“Everyone in the world has gone to bed one night or another with fear, or pain, or loss, or disappointment – and yet each of us has awakened, arisen, somehow made our ablutions, seen other human beings and said: ‘Morning, how are you?’ ‘Fine, thanks – and you?”
I started reading about the late Maya Angelou as she described her poem, “Still I Rise.” Her words made me think about the simple act of getting out of bed each morning and how it’s not the same for everyone.
For most of us, leaving those warm covers is an easy, but necessary evil, precursor to bleary walks to the kitchen for coffee. And yet for others, this daily act, this rising, is a test of courage and will.
I think of the people in my life – family and friends – who get up each morning, despite hardship, illness and tragedy. I think of my husband with hemophilia who rises each day with painful, aching joints to provide for his family. I think of my mother who awakes early seven days a week to tend to my disabled father.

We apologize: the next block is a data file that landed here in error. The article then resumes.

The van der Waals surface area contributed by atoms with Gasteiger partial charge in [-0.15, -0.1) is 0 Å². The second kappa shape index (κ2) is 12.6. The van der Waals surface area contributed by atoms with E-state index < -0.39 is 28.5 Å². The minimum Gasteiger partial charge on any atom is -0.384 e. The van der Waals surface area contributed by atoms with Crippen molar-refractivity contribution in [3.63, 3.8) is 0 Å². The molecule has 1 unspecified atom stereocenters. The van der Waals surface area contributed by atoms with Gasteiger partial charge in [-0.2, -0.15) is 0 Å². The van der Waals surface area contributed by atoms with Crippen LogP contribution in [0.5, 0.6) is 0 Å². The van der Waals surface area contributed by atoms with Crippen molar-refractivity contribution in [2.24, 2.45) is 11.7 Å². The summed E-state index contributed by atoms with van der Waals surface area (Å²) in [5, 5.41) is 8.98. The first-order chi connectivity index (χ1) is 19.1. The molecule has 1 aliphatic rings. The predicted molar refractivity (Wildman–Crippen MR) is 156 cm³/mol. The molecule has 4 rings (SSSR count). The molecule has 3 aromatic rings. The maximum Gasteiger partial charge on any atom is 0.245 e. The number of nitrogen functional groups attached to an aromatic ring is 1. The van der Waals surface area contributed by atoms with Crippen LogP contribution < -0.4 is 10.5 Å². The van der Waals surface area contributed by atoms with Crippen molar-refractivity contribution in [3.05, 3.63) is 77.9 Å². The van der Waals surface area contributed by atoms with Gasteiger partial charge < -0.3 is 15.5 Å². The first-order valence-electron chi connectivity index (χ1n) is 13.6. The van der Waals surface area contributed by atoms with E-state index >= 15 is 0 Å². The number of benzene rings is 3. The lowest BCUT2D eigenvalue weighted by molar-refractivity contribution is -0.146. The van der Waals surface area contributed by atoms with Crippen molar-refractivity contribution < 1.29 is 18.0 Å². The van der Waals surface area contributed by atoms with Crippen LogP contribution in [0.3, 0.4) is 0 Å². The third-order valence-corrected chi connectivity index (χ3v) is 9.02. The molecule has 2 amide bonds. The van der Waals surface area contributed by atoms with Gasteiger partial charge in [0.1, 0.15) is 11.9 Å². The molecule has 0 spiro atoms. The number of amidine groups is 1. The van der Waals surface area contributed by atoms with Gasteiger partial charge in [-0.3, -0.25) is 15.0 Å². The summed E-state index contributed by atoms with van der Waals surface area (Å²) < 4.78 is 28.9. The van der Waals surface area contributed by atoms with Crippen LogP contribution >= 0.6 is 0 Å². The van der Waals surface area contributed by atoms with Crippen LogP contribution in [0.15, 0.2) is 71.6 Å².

I think of my mother-in-law who, with great medical challenges, gets out of bed to nurture her cats and be a source of cheer and comfort to her Texas neighbors. I think of my friend who lost her son seven years ago but still rises each morning with kindness in her heart.
It’s easy for many of us to take this simple act for granted, this standing up, this taking on a new day. Our culture likes to define courage with gun-toting macho heroes. And yet bravery’s in small things, and no more simple than pulling yourself out of bed, no matter what challenges lie ahead.
I’m thankful for the people who inspire and awe me with their daily acts of fortitude. It took a poet like Maya Angelou to help me see what was right in front of me. So many humans endure the unimaginable.
And yet each morning, they rise.